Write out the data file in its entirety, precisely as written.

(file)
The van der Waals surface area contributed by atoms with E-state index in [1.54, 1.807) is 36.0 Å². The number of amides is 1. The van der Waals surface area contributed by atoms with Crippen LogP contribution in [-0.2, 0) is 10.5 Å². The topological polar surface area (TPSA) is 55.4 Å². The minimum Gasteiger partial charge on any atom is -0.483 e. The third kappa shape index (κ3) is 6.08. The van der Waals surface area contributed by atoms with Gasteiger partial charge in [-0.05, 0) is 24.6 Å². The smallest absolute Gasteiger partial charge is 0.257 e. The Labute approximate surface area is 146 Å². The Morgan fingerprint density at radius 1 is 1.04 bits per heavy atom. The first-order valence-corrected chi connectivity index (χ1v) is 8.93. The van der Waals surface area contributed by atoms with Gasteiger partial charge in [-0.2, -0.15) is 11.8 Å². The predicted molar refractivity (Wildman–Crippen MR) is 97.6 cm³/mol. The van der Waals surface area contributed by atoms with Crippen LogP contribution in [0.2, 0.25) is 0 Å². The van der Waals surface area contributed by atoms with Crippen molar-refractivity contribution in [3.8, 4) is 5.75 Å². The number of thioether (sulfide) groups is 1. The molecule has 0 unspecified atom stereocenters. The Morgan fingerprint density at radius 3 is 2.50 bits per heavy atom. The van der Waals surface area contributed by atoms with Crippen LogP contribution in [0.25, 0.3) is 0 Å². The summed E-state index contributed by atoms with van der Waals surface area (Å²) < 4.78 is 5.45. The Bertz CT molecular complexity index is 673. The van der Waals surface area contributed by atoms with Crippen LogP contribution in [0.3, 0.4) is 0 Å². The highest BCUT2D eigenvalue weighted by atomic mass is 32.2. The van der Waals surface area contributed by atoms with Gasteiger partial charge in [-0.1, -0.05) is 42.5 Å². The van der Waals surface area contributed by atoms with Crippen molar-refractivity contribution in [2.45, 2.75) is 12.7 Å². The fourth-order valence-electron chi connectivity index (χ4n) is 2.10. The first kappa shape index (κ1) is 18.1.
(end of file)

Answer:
The van der Waals surface area contributed by atoms with E-state index in [1.54, 1.807) is 36.0 Å². The number of amides is 1. The van der Waals surface area contributed by atoms with Crippen LogP contribution in [-0.2, 0) is 10.5 Å². The topological polar surface area (TPSA) is 55.4 Å². The minimum Gasteiger partial charge on any atom is -0.483 e. The third kappa shape index (κ3) is 6.08. The van der Waals surface area contributed by atoms with Gasteiger partial charge in [-0.05, 0) is 24.6 Å². The smallest absolute Gasteiger partial charge is 0.257 e. The Labute approximate surface area is 146 Å². The Morgan fingerprint density at radius 1 is 1.04 bits per heavy atom. The first-order valence-corrected chi connectivity index (χ1v) is 8.93. The van der Waals surface area contributed by atoms with Gasteiger partial charge in [-0.2, -0.15) is 11.8 Å². The predicted molar refractivity (Wildman–Crippen MR) is 97.6 cm³/mol. The van der Waals surface area contributed by atoms with Crippen LogP contribution in [0.2, 0.25) is 0 Å². The van der Waals surface area contributed by atoms with Crippen molar-refractivity contribution in [3.8, 4) is 5.75 Å². The number of thioether (sulfide) groups is 1. The molecule has 0 unspecified atom stereocenters. The Morgan fingerprint density at radius 3 is 2.50 bits per heavy atom. The van der Waals surface area contributed by atoms with Crippen LogP contribution in [0.25, 0.3) is 0 Å². The summed E-state index contributed by atoms with van der Waals surface area (Å²) < 4.78 is 5.45. The Bertz CT molecular complexity index is 673. The van der Waals surface area contributed by atoms with Crippen LogP contribution in [0.3, 0.4) is 0 Å². The highest BCUT2D eigenvalue weighted by atomic mass is 32.2. The van der Waals surface area contributed by atoms with Gasteiger partial charge in [-0.1, -0.05) is 42.5 Å². The van der Waals surface area contributed by atoms with Crippen molar-refractivity contribution in [2.45, 2.75) is 12.7 Å². The fourth-order valence-electron chi connectivity index (χ4n) is 2.10. The first kappa shape index (κ1) is 18.1.